Publications

 

The Walking Library is an on-going creative research project. Below are a selection of publications we have generated through the project.

  • Dee Heddon and Misha Myers, ‘Pedestrian pedagogy: The Walking Library for Women Walking’, Journal of Public Pedagogies, 2019(4),pp. 108-117. Open Access
  • Deirdre Heddon & Misha Myers, ‘Walking Library for Women Walking’, in Walking, Landscape and Environment eds. Pippa Marland et al. (London: Routledge, 2020). Open access text available from May 2021 Pre-publication version
  • Misha Myers & Dee Heddon, ‘Walking Library for a Wild City’, Performance Research, 23(7), 2019, 48-49.  Open access text available from 30th July 2020 Pre-publication version
  • Misha Myers & Dee Heddon, ‘The Walking Library Collections: The convivial logic of a library made for walking’Interartive, 2018.
  • Deirdre Heddon and Misha Myers, ‘The walking library: mobilising books, places, readers and reading’. Performance Research, 22(1), 2017, pp. 32-48. Pre-publication version
  • Misha Myers and Deirdre Heddon, ‘On libraries: introduction’, Performance Research, 22(1), 2017, pp. 1-8. Pre-publication version
  • Deirdre Heddon and Misha Myers, ‘Stories from the walking library’, Cultural Geographies, 21(4), 2014, pp. 639-655.  Pre-publication version

The Walking Library has also featured in a number of broadcasts.

The Art of Now: Women Who Walk’, BBC R4, 8 Oct 2018

‘Er Outdoors: Women in the Open – Stories of Walking’, Resonance FM, 11 July 2016

Making Conversations’, Resonance FM, 10 Nov 2015

The Janice Forsyth Show, BBC Radio Scotland, 17 February 2015

 ‘The Walking Library: an interview by My Bookcase’

‘Talking Walking’, Museum of Walking, 2012

The Walking Library has featured in a number of print publications authored by others.

  • A brief history of taking books along for the ride’, Smart News, Smithsonian
  • Bree Hadley, ‘Mobilising the mobilities paradigm in drama, theatre and performance studies: Potentials, politics and pitfalls’, Australasian Drama Studies, 69, 2016, pp. 7-28.
  • Blake Morris, ‘The Walking Library: relating the landscape’, Green Letters, 21.3, 2017, pp. 287-299.
  • Theron Schmidt, ‘What Kind of Work Is This? Performance and Materialisms in the Gallery’, Performance Paradigm: Performance, Choreography, and the Gallery, 13, 2016, pp. 7-28, http://performanceparadigm.net/index.php/journal/article/view/191/210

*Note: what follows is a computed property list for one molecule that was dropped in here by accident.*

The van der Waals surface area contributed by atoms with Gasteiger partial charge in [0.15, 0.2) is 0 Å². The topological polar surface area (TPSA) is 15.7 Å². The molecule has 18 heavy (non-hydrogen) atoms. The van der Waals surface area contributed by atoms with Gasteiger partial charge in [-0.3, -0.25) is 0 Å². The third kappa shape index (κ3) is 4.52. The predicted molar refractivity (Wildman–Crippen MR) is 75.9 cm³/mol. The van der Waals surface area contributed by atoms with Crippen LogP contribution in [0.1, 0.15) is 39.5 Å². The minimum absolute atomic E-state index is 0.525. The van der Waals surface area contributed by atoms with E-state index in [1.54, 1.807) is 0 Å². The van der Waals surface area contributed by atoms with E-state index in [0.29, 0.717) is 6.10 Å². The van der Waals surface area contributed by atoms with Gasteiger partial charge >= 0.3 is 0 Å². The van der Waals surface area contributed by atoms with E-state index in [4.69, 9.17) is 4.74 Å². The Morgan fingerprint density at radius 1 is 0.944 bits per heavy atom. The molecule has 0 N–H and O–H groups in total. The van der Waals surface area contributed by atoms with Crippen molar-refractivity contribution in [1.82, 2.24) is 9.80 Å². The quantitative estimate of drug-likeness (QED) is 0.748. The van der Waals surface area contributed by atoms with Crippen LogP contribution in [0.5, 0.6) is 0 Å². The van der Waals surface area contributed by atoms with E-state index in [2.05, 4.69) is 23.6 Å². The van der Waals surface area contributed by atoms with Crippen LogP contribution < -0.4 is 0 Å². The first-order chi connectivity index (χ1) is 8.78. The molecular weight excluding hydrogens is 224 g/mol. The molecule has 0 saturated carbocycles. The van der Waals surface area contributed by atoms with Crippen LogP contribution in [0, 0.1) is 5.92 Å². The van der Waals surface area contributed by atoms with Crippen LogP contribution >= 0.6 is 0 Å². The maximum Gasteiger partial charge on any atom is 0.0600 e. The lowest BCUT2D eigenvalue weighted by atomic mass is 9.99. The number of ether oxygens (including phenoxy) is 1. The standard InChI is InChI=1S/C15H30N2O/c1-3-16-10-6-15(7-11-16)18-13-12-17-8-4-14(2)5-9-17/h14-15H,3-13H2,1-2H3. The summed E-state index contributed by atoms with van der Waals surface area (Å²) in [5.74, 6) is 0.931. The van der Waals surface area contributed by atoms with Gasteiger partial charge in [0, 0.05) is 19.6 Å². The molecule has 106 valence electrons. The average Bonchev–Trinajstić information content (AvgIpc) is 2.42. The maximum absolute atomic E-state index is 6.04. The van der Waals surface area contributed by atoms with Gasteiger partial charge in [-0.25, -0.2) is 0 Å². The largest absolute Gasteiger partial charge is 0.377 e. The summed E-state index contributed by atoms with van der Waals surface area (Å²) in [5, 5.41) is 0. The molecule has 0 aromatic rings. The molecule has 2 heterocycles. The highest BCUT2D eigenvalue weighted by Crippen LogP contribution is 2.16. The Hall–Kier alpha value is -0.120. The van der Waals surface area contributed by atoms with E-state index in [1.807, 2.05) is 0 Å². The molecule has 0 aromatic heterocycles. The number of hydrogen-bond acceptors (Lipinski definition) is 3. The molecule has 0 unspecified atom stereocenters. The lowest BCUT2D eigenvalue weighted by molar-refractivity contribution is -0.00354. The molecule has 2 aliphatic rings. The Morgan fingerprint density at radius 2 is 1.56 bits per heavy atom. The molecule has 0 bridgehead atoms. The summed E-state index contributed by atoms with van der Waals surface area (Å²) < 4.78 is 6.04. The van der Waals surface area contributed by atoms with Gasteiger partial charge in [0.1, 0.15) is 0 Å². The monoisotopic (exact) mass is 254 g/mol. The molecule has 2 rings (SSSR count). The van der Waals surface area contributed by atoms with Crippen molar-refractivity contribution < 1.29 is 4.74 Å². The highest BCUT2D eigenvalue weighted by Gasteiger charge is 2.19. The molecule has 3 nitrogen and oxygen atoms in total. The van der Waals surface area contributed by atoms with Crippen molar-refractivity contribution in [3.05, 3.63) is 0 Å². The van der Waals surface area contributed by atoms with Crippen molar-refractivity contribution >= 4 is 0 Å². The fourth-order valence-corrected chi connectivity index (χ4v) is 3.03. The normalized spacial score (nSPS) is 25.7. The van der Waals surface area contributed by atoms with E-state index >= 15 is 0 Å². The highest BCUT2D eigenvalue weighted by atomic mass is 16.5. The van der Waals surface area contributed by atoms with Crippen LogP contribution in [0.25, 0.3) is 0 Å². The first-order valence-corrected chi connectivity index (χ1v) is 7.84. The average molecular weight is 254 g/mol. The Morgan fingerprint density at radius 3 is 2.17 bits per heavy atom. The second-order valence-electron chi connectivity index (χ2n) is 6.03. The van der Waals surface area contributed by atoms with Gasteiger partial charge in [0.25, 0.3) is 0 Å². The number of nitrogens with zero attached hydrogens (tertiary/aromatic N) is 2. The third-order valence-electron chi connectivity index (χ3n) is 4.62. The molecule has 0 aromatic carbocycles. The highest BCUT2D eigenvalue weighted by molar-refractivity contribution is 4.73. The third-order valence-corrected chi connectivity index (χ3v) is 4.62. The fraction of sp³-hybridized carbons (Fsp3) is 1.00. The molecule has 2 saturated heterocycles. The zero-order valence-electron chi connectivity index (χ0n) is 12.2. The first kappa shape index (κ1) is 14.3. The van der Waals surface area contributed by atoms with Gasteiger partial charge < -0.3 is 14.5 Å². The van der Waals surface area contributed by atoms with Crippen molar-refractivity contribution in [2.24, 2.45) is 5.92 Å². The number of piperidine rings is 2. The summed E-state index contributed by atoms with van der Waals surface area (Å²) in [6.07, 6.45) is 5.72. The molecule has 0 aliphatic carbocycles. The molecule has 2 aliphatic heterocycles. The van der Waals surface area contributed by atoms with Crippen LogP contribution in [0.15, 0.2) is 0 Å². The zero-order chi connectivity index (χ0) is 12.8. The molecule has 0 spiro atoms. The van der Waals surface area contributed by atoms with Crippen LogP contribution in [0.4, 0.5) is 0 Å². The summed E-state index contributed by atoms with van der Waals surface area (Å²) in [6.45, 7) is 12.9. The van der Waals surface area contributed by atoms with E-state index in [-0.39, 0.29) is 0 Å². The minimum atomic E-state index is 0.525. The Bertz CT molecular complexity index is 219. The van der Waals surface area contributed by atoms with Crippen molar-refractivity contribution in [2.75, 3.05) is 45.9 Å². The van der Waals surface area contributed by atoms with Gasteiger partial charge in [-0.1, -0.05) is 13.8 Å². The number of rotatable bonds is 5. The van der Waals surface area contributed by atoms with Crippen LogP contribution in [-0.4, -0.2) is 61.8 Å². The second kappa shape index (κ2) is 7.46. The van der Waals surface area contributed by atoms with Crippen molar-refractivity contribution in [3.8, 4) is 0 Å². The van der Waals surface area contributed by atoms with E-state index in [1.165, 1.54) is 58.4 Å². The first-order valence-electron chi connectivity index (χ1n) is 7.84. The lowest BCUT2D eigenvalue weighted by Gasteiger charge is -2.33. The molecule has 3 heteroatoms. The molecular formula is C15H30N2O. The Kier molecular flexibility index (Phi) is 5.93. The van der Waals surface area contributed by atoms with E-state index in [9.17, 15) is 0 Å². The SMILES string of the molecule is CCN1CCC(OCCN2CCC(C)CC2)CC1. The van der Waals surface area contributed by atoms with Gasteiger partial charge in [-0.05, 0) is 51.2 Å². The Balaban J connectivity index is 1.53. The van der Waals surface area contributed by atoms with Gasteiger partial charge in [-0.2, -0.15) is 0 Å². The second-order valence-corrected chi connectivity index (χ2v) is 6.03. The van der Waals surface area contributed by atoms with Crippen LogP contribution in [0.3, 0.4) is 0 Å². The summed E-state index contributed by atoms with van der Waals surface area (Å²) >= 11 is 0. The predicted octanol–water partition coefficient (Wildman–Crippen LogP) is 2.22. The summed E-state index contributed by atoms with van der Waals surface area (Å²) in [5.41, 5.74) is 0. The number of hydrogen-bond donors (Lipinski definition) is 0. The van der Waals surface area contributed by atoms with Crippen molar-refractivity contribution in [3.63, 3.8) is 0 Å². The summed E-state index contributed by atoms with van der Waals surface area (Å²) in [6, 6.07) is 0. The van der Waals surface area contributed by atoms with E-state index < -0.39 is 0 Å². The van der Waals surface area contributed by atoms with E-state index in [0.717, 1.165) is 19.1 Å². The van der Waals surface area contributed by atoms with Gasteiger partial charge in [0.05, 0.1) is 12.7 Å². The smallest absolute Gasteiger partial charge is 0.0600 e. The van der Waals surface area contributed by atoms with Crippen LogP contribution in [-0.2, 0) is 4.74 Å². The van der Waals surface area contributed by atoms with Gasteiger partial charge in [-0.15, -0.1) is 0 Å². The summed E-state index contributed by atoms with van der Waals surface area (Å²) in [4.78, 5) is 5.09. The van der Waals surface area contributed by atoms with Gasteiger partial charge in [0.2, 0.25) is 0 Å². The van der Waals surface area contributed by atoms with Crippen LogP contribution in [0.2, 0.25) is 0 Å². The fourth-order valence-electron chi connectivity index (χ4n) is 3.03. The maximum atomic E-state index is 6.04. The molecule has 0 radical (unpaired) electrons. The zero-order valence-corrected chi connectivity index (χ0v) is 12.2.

• Victoria Hunter, Moving Sites: Investigating Site-Specific Dance Performance, London: Routledge 2015.
  • Lyons, C. Crosby, ‘Going on a Field Trip: Critical Geographical Walking Tours and Tactical Media as Urban Praxis in Sydney, Australia’, M/C – Media and Culture, 2018, 21.4 [online].
  • Maggie O’Neill, Walking Borders, Leverhulme Trust
  • Mary Paterson, ‘Don’t mistake publications for endpoints: a walking interview with Deirdre Heddon’, Dance and Performance Training, 7.2, 2016, pp. 302-322.
  • Noora Pyyry, ‘From psychogeography to hanging‐out‐knowing: Situationist dérive in nonrepresentational urban research’, Area, 08 June 2018
  • Hilary Ramsden, ‘Walking & talking: making strange encounters within the familiar’, Social & Cultural Geography, 2017, pp. 53-77.
  • Phil Smith, Walking’s New Movement, Devon: Triarchy Press, 2015.
  • Phil Smith, Making Site-Specific Theatre and Performance: A Handbook, Basingstoke: Macmillan International Higher Education, 2018.
  • Stephanie Springgay, Sarah E. Truman, ‘A Transmaterial Approach to Walking Methodologies: Embodiment, Affect, and a Sonic Art Performance’, Body & Society, 23, 4, 2017, pp. 27-58
  • Stephanie Springgay, Sarah E. Truman, Walking Methodologies in a More-than-human World: WalkingLab, New York: Routledge, 2017.
  • Fiona Wilkie, ‘Sited Conversations’ in Moving Sites: Investigating Site-specific Dance, ed. Victoria Hunter, London: Routledge, 2015.
  • Robbie Zachariah Wilson, Towards a Ludic Ecology: Popular Participatory Peripatetic Performance. Doctor of Philosophy (PhD) thesis, University of Kent, 2018.